Debate Round No. 2
Rob1Billion

Pro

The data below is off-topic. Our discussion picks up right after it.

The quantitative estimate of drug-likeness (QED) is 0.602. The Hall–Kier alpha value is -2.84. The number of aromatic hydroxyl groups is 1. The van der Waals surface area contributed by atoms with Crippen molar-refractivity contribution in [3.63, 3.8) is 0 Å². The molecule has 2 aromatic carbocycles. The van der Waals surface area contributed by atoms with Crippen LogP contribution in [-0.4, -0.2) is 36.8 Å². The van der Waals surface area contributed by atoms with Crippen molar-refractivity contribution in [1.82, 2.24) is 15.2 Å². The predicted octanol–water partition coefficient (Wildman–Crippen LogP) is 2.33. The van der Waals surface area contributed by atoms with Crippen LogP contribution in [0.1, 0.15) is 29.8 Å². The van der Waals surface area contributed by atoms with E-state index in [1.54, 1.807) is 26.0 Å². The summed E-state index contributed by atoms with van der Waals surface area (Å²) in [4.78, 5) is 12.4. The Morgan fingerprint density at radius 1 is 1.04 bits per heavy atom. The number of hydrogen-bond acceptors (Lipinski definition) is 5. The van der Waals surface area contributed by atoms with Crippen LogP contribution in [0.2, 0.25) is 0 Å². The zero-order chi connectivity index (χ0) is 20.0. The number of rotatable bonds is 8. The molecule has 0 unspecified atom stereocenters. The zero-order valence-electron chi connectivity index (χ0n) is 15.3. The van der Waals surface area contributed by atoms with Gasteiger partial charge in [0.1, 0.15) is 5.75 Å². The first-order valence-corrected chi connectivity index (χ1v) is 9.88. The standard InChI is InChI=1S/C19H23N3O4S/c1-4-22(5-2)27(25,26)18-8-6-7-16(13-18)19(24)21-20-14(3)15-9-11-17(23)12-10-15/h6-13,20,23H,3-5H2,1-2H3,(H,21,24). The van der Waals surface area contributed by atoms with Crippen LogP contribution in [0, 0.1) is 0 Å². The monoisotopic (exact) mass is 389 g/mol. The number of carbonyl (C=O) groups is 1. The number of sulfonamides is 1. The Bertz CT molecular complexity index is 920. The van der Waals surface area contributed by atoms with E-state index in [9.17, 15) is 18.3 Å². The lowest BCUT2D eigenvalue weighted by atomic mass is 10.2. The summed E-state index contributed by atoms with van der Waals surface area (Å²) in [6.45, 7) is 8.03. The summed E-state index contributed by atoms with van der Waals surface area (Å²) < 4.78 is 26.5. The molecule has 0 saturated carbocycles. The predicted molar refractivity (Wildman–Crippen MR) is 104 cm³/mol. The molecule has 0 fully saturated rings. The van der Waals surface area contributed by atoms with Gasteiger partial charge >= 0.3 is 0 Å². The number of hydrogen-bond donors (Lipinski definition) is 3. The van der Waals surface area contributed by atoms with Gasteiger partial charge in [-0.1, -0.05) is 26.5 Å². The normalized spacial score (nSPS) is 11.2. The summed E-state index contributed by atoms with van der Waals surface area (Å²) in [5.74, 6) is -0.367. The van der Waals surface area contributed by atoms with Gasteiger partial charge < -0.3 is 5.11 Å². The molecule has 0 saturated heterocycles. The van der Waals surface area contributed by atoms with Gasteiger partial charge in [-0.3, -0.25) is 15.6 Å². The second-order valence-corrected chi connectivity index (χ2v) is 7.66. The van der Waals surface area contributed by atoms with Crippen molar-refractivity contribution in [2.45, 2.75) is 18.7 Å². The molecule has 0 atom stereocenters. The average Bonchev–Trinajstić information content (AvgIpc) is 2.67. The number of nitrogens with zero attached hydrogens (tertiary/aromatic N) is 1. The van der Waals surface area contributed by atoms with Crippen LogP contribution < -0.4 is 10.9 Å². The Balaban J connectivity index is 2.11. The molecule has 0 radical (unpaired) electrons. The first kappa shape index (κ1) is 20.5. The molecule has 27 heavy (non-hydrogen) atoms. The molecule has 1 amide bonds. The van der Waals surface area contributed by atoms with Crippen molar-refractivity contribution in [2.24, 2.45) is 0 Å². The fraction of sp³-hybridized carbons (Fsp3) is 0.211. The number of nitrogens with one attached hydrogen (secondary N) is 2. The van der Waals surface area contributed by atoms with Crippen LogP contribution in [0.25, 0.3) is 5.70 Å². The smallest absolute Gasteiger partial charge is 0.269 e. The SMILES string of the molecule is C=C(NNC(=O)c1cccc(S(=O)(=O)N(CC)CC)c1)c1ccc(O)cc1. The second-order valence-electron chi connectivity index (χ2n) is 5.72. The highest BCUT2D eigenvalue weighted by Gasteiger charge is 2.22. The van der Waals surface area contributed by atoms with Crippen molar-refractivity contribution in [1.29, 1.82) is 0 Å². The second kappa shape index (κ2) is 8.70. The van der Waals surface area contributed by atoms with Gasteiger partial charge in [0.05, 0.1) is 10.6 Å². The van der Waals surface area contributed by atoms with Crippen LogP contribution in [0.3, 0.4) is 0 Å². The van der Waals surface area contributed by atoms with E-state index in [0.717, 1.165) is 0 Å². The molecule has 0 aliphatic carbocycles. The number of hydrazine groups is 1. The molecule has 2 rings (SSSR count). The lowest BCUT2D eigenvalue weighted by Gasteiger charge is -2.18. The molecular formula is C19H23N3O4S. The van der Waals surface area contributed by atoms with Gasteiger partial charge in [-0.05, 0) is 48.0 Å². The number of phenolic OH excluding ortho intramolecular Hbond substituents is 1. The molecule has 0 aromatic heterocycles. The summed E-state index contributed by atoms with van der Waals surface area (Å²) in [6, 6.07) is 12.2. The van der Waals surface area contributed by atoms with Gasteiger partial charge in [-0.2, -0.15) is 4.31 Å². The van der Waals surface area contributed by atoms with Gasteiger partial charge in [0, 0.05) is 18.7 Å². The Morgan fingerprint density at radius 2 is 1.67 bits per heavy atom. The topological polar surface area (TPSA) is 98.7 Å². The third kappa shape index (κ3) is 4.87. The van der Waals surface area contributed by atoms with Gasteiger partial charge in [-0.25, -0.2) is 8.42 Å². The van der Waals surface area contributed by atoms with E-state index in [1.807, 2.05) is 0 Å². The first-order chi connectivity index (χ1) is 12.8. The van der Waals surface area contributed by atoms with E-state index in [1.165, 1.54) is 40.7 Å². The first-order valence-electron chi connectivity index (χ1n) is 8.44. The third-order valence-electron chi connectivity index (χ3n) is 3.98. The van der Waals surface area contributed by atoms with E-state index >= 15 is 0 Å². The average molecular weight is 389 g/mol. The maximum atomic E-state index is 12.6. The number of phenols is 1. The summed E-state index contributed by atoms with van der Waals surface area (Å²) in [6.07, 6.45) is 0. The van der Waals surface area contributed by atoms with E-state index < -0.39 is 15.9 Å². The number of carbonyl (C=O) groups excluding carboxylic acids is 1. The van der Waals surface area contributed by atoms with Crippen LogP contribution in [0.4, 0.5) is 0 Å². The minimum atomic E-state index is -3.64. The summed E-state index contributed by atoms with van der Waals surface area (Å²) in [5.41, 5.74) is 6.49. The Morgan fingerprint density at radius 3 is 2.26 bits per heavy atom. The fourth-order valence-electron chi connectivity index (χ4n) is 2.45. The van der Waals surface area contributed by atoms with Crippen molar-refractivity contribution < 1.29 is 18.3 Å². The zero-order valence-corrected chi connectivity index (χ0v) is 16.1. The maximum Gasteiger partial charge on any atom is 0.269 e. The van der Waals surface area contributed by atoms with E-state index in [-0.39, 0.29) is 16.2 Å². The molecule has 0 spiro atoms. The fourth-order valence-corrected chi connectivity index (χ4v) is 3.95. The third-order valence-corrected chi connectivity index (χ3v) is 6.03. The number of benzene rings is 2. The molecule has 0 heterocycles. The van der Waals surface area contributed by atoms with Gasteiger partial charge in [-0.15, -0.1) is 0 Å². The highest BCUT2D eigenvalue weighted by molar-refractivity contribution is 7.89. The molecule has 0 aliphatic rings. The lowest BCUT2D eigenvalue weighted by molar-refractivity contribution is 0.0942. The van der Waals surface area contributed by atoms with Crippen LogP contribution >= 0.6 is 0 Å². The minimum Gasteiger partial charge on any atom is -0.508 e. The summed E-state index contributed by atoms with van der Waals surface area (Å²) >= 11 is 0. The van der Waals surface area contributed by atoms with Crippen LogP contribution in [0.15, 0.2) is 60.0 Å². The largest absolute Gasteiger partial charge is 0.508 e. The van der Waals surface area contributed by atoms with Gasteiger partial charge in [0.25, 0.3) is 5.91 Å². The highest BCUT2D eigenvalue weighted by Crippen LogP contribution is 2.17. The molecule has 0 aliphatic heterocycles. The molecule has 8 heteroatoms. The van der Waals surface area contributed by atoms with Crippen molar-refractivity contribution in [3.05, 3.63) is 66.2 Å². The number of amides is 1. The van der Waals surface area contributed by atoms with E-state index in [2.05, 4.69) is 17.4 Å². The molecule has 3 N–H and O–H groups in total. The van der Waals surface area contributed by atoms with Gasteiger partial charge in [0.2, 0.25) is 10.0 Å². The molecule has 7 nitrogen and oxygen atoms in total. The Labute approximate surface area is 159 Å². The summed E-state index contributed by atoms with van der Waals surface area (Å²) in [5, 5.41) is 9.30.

Yes, the Court has a record of upholding drug laws. That is to be expected, because if they didn't, the drug laws wouldn't be around for us to debate on. The Court has a trend of not overturning its own rulings. It delegitimizes itself when it does. However, the Court is very fallable, and very wrong at times. It has in fact overturned its own rulings before, when our culture and popular opinion evoke it to. One recent example is sodomy laws, in which the court ruled in 1986 that sodomy laws were constitutional, and reversed that decision in 2003. I hope my dates are right, if they aren't I am sure you will let me know, but the essence of my argument is clear. You cite cases in which pro-drug organizations have failed in court, to further say that they will never "possibly" turn the tides. I think this is pessimistic, to say the least.